MEXICO CITY, July 3 (Reuters) - Luxury car maker BMW revealed a $1 billion Mexican plant investment on Thursday, becoming the latest in a line of major automakers to take advantage of the country’s growing industrial base and tariff-free access to the U.S. market.
BMW outlined plans to build a factory near San Luis Potosi, central Mexico, in a move that will reduce the German company’s dependence on higher-cost plants at home.
The plant will begin assembling unspecified models in 2019 with an initial workforce of 1,500 and annual production capacity of 150,000 vehicles, the company said.
“Mexico is an ideal location for the BMW Group,” production chief Harald Krueger said in a statement. “We are continuing our strategy of ‘production follows the market.'”
Germany’s luxury car makers - BMW, Audi and Mercedes-Benz - are expanding overseas as their domestic plants struggle to meet strong demand for off-roaders and limousines in the United States and Asia.
The Mexican auto sector is gaining critical mass as more global brands open production lines, strengthening the local supplier network.
BMW’s move comes days after Daimler announced new Mercedes production in Mexico with partner Nissan Motor Co Ltd, which already operates two plants in the country and had recently increased capacity there.
“The premium brands are finally realizing that Mexico has the capacity to build signature vehicles,” IHS Automotive analyst Guido Vildozo said.
“We are going to see all these plants starting with one or two products at the very beginning, but they will gradually become critical pillars of profitability for the premium manufacturers,” he added.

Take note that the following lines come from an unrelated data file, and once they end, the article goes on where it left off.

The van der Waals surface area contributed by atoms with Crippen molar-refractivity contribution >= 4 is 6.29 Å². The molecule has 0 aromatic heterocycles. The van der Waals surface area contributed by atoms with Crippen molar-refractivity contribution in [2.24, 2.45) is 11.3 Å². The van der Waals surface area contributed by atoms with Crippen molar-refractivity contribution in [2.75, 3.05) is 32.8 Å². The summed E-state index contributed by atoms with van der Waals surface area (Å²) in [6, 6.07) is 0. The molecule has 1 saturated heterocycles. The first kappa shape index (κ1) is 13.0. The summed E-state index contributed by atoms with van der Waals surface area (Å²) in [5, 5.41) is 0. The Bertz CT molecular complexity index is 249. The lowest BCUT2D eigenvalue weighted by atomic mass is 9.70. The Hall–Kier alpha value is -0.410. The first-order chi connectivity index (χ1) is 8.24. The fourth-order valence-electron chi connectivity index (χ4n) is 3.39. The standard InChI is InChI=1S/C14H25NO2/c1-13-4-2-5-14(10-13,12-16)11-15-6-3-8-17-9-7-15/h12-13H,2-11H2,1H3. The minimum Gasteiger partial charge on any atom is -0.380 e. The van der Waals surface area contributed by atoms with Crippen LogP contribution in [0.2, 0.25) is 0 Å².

Mexico benefits from tariff-free exports to the United States as well as Europe, while its factories are beyond the reach of the United Auto Workers union, which has been struggling to boost its influence in the Southern United States.
BMW’s investment comes amid a domestic industrial cost review that has some German unions worried about their longer-term outlook, as the company reduces reliance on sluggish European markets that still account for 44 percent of sales.
It also increases BMW’s bet on the United States, where demand is finally recovering to levels last seen before the 2007 recession. The United States is BMW’s second-largest market after China.
The world’s biggest luxury carmaker in March announced a $1 billion investment to expand capacity by 50 percent at its plant in Spartanburg, South Carolina, where it builds a range of sport utility vehicles. (Additional reporting by Gabriel Stargardter in Mexico City, Edward Taylor in Frankfurt and Laurence Frost in Paris; editing by Matthew Lewis)